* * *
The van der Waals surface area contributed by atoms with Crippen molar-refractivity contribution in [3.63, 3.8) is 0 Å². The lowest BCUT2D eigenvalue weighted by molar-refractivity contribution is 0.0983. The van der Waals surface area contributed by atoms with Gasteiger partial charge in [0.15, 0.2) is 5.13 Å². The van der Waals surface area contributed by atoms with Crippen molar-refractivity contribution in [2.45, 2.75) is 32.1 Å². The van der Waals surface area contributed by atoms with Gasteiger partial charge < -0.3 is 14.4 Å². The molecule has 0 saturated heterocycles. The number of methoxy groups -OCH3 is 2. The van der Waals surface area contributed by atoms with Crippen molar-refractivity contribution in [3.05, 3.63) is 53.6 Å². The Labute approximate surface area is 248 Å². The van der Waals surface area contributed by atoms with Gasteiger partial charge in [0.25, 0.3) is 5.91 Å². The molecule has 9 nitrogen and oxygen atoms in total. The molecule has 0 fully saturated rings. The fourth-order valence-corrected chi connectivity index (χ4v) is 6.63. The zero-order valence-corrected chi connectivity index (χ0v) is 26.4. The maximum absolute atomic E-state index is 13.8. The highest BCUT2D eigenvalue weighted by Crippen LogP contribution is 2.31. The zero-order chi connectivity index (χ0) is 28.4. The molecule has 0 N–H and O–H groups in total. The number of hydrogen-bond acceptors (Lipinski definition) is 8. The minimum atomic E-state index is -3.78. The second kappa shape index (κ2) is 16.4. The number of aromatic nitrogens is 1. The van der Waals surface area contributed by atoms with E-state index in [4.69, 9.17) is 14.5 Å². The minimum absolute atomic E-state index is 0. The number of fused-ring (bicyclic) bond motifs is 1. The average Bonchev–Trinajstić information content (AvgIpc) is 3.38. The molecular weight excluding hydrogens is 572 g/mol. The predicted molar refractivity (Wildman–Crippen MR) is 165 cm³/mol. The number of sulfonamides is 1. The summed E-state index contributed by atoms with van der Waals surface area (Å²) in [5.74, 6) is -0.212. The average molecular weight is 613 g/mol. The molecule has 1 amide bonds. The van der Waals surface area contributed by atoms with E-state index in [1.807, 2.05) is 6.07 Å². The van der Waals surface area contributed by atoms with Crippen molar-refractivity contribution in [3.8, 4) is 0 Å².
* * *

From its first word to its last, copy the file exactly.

The van der Waals surface area contributed by atoms with Crippen molar-refractivity contribution in [3.63, 3.8) is 0 Å². The lowest BCUT2D eigenvalue weighted by molar-refractivity contribution is 0.0983. The van der Waals surface area contributed by atoms with Gasteiger partial charge in [0.15, 0.2) is 5.13 Å². The van der Waals surface area contributed by atoms with Crippen molar-refractivity contribution in [2.45, 2.75) is 32.1 Å². The van der Waals surface area contributed by atoms with Gasteiger partial charge < -0.3 is 14.4 Å². The molecule has 0 saturated heterocycles. The number of methoxy groups -OCH3 is 2. The van der Waals surface area contributed by atoms with Crippen molar-refractivity contribution in [3.05, 3.63) is 53.6 Å². The Labute approximate surface area is 248 Å². The van der Waals surface area contributed by atoms with Gasteiger partial charge in [0.25, 0.3) is 5.91 Å². The molecule has 9 nitrogen and oxygen atoms in total. The molecule has 0 fully saturated rings. The fourth-order valence-corrected chi connectivity index (χ4v) is 6.63. The zero-order valence-corrected chi connectivity index (χ0v) is 26.4. The maximum absolute atomic E-state index is 13.8. The highest BCUT2D eigenvalue weighted by Crippen LogP contribution is 2.31. The zero-order chi connectivity index (χ0) is 28.4. The molecule has 0 N–H and O–H groups in total. The number of hydrogen-bond acceptors (Lipinski definition) is 8. The minimum atomic E-state index is -3.78. The second kappa shape index (κ2) is 16.4. The number of aromatic nitrogens is 1. The van der Waals surface area contributed by atoms with E-state index in [4.69, 9.17) is 14.5 Å². The minimum absolute atomic E-state index is 0. The number of fused-ring (bicyclic) bond motifs is 1. The average Bonchev–Trinajstić information content (AvgIpc) is 3.38. The molecular weight excluding hydrogens is 572 g/mol. The predicted molar refractivity (Wildman–Crippen MR) is 165 cm³/mol. The number of sulfonamides is 1. The summed E-state index contributed by atoms with van der Waals surface area (Å²) in [5.74, 6) is -0.212. The average molecular weight is 613 g/mol. The molecule has 1 amide bonds. The van der Waals surface area contributed by atoms with E-state index in [1.807, 2.05) is 6.07 Å². The van der Waals surface area contributed by atoms with Crippen molar-refractivity contribution in [3.8, 4) is 0 Å².